Step Three – After 30–40 minutes, the rice will be soft and cooked. Stop cooking. There will still be lots of liquid but this will reduce as the pudding starts to cool.
Enjoy this basic rice pudding recipe while it is still hot or allow it to cool and enjoy it cold or even chilled.
Once cooled, the pudding will be a little drier and denser, so you may like to drizzle a little extra cream over it.
Rice pudding is commonly served with a spoonful of jam, especially for children – though there is no reason why the kids should have all the fun!
If you fancy a change from the classic strawberry jam, why not try this stove top rice pudding with easy to make plum jam, plum and apple jam, blackberry and apple jam, deliciously different pear and blackberry jam or gloriously sunny nectarine jam?
For a lighter topping, you might like to try rhubarb compote or plum compote.
- Flavour – Add a little more or a little less vanilla, or dust the finished pudding with a little grated nutmeg or cinnamon.
- Citrus – Replace the vanilla a little orange zest.
- Throw in a handful of raisins or sultanas for extra sweetness and texture.
- Cream – You can make this recipe with a mix of milk and single cream – just use the same volume of liquid overall.
- You can increase or decrease the sugar if you prefer but remember that if you are adding jam or fruit, you don’t want to overdo it.
- Skinny basic rice pudding – You can use skimmed milk in place of the rice and for a lighter pudding, though I much prefer a smaller portion of a nice rich rice pudding!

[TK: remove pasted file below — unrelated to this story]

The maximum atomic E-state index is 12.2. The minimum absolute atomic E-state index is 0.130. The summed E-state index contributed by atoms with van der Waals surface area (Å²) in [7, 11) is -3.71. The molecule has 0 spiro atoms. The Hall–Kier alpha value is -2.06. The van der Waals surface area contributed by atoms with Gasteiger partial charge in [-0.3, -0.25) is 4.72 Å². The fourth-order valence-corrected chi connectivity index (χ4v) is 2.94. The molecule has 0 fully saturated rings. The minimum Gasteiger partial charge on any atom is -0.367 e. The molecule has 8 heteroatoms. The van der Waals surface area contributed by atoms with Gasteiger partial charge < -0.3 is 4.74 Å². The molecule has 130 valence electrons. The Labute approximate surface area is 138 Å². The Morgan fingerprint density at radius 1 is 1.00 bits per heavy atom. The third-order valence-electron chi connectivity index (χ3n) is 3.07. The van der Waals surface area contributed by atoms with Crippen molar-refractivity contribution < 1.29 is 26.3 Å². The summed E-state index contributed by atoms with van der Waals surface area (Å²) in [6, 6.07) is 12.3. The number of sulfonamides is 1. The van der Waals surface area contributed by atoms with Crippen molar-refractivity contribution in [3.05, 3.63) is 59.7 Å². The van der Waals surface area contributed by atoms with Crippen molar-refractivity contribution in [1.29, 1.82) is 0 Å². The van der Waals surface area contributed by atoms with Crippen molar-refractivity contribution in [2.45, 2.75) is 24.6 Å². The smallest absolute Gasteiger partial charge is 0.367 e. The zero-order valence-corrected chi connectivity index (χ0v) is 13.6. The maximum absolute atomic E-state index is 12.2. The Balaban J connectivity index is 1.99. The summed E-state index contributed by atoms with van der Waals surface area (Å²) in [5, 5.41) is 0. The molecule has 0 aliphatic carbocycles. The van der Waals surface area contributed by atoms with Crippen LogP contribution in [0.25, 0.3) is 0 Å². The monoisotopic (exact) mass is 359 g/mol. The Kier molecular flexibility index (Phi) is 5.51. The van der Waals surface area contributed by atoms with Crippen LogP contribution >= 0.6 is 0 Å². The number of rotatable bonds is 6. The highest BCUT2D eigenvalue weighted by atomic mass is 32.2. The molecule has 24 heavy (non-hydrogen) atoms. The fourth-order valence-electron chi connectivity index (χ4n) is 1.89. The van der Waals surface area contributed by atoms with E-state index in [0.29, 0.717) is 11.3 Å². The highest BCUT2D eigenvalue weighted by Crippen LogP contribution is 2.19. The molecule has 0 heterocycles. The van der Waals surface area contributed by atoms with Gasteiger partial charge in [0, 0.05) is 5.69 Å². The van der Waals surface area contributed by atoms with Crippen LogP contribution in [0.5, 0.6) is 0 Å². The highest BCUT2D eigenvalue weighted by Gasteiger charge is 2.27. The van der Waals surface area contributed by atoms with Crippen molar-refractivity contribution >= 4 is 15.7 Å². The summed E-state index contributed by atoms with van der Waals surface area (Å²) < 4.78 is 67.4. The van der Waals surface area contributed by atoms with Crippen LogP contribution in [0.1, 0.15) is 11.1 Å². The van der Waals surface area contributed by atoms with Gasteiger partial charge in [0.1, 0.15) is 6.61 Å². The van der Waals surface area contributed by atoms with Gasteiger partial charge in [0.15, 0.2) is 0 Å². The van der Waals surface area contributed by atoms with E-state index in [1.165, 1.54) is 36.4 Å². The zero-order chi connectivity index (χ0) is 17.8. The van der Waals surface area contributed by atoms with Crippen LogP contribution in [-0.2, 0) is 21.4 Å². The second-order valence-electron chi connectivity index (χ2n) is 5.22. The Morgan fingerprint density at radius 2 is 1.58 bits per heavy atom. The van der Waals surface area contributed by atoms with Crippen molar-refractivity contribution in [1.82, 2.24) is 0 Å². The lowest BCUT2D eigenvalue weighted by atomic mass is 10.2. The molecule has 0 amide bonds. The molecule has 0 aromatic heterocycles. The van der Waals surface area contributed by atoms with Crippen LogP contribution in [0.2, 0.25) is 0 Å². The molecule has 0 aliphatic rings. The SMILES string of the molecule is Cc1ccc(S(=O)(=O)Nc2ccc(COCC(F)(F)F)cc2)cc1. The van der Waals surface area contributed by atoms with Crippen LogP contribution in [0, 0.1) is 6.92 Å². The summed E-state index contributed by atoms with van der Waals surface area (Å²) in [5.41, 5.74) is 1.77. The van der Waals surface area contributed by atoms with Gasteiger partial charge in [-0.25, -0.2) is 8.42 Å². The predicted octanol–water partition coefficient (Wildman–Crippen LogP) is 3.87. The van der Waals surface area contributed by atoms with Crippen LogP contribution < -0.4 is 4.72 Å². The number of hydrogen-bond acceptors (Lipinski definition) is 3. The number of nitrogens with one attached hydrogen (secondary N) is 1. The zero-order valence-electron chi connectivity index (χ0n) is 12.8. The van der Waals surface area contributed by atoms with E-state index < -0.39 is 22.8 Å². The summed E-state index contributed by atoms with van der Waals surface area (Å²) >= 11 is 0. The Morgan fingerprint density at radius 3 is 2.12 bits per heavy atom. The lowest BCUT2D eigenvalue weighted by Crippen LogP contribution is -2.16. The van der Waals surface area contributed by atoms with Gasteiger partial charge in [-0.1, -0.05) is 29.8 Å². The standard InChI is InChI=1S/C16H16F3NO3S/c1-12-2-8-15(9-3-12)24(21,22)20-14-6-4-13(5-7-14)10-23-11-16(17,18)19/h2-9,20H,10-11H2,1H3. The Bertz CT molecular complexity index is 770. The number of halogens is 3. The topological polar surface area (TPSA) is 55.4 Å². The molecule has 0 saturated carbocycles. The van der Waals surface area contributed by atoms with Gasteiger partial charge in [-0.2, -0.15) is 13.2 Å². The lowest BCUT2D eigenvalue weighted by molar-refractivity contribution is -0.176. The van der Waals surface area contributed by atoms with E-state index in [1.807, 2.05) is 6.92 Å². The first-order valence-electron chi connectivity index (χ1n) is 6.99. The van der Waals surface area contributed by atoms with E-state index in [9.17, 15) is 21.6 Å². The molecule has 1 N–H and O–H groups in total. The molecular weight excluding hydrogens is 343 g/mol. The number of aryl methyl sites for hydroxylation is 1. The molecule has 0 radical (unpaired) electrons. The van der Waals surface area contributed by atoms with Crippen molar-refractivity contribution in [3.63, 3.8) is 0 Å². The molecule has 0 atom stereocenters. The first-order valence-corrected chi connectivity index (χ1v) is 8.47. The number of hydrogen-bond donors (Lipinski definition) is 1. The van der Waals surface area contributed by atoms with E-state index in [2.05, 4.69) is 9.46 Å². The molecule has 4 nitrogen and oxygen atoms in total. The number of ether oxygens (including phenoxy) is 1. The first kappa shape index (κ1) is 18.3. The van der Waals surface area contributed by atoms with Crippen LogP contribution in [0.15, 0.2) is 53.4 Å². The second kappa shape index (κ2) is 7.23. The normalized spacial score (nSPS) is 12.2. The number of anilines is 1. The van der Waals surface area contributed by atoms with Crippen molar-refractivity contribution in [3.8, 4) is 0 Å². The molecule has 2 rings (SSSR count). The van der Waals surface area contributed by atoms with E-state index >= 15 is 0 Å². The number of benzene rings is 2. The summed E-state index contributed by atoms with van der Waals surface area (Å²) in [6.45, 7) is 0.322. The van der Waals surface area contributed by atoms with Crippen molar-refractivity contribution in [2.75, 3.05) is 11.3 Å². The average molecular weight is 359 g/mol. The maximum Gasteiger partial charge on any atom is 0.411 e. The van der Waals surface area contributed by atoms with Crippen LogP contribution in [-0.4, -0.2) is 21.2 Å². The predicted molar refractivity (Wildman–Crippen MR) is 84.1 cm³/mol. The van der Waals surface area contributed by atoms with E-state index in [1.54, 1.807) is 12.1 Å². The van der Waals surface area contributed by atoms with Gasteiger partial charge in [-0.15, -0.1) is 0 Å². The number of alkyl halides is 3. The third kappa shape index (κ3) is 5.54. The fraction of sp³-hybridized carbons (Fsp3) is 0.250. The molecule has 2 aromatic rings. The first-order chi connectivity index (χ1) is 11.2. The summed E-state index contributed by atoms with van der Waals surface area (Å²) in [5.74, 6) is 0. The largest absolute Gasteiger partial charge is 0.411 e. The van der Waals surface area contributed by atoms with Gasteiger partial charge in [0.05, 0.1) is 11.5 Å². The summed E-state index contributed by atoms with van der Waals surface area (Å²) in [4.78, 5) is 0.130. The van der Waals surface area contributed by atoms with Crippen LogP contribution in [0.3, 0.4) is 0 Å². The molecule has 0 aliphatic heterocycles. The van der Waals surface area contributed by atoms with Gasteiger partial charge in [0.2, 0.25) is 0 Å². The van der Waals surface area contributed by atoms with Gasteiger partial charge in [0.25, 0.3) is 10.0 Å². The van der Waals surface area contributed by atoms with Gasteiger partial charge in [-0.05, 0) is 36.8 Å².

I think that this basic stove top rice pudding is best eaten straight away, and the texture does change once it has cooled. Some people like it chilled, though, especially in summer.
Fridge – Keep your rice pudding covered in the fridge for 3 days and reheat in a pan on the stove or in the microwave (which is quicker and cheaper). You may need to add some more milk or cream to loosen it.
Freezer – Yes, rice pudding can be frozen! Allow it to cool, pack into an airtight box and freeze for up to 3 months. Just defrost and reheat. Again, you might need to add some extra liquid when you reheat.
Hints and tips
- Pudding rice is best but a short-grain risotto rice will work. It needs to be starchy and to break down well, so don’t use paella rice (which is short-grain but won’t break down) or long-grain rice. These won’t produce that creaminess that is essential to rice pudding.
- Do keep returning to stir the pudding. This is essential to help the rice break down and to avoid burning.
In the UK, the right sort of rice for traditional rice puddings is sold as pudding rice. Elsewhere, you may need to look for plump white short grain rice.
As puddings go, rice pudding is a modest option and it shouldn’t contain too much sugar.
Our grandparents ate puddings to keep them going and keep them warm when work was more physical and homes had no central heating, but many of us are less active now.